Truck accidents in Colorado can, obviously, be caused by truck drivers or others on the road. Take for instance an article about central Texas, where truck accidents take place along Interstate 35 far too regularly. Some people are arguing that it's not always the truck driver's fault when an accident takes place, but some of the larger back-ups are caused by accidents that involve tractor-trailers.
Trucking accidents do shut down highways in many cases because roads can be blocked or damaged by the heavy vehicles. Truck drivers caught up in situations where they can't stop fast enough suggested that some accidents aren't their faults; still, police do pull over drivers if they are following too closely behind traffic. The Department of Public Safety reported pulling over close to 9,000 trucks during Operation Roadcheck, too, and during that time, they claim that around one in five had safety issues that needed to be addressed.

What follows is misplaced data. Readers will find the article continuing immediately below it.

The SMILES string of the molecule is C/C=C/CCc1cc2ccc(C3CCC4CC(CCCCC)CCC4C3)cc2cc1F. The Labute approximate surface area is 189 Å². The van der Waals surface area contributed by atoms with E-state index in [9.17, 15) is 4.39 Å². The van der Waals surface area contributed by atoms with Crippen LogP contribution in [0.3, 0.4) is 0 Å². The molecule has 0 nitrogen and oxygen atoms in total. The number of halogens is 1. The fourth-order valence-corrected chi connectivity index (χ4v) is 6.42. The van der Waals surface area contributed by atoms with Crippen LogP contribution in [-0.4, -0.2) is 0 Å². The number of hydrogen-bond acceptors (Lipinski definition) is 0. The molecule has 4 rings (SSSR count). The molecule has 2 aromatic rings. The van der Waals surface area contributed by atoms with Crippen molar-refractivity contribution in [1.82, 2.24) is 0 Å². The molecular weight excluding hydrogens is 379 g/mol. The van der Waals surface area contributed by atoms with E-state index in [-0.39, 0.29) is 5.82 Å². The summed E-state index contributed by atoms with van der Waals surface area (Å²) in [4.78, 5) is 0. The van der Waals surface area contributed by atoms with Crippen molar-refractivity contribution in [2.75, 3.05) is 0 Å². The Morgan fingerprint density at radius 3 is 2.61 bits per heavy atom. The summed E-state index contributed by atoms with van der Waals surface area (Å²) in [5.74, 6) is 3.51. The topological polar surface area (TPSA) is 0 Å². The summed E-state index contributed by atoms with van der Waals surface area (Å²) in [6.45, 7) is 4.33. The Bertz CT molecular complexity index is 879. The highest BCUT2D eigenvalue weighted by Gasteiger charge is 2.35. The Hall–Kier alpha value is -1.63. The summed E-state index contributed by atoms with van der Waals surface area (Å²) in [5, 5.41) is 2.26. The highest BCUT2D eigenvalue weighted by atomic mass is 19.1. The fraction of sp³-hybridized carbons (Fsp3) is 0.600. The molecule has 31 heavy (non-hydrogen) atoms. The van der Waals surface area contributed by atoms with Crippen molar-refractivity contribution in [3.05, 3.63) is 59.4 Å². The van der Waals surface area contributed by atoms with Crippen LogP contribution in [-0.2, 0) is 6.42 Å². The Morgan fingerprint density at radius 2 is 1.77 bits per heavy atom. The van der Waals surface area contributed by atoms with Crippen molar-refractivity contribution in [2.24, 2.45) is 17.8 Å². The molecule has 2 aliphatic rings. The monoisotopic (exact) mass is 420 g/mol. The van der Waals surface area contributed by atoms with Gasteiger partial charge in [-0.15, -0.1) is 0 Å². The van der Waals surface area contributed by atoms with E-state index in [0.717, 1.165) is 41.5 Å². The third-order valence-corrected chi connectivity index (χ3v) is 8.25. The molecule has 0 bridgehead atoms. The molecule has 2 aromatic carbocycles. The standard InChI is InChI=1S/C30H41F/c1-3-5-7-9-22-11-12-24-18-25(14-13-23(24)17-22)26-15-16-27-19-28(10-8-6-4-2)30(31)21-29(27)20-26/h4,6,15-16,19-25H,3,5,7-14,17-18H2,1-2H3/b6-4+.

Speeding is another issue for some truckers, although many trucks have speed regulators installed. One issue, though, is that through the CB system, truckers can alert one another to the police on the roadways, allowing them to slow down to avoid tickets.
Truck drivers have complained about drivers who pass in front of them and slam on their brakes expecting the truck to stop in time. That certainly could result in accidents, but if the truck is far enough back behind traffic, that shouldn't be a problem.
Of course, when you're suffering from injuries caused by a truck driver that isn't obeying the rules, you have the right to seek compensation. Dangerous truck drivers and reckless drunk drivers shouldn't get away without penalties. If you want to continue your legal case against these people, you may want to look into your options.
Source: KVUE, "Truck accidents irritate Central Texas drivers, but truckers not always to blame" Chris Davis, Jul. 17, 2014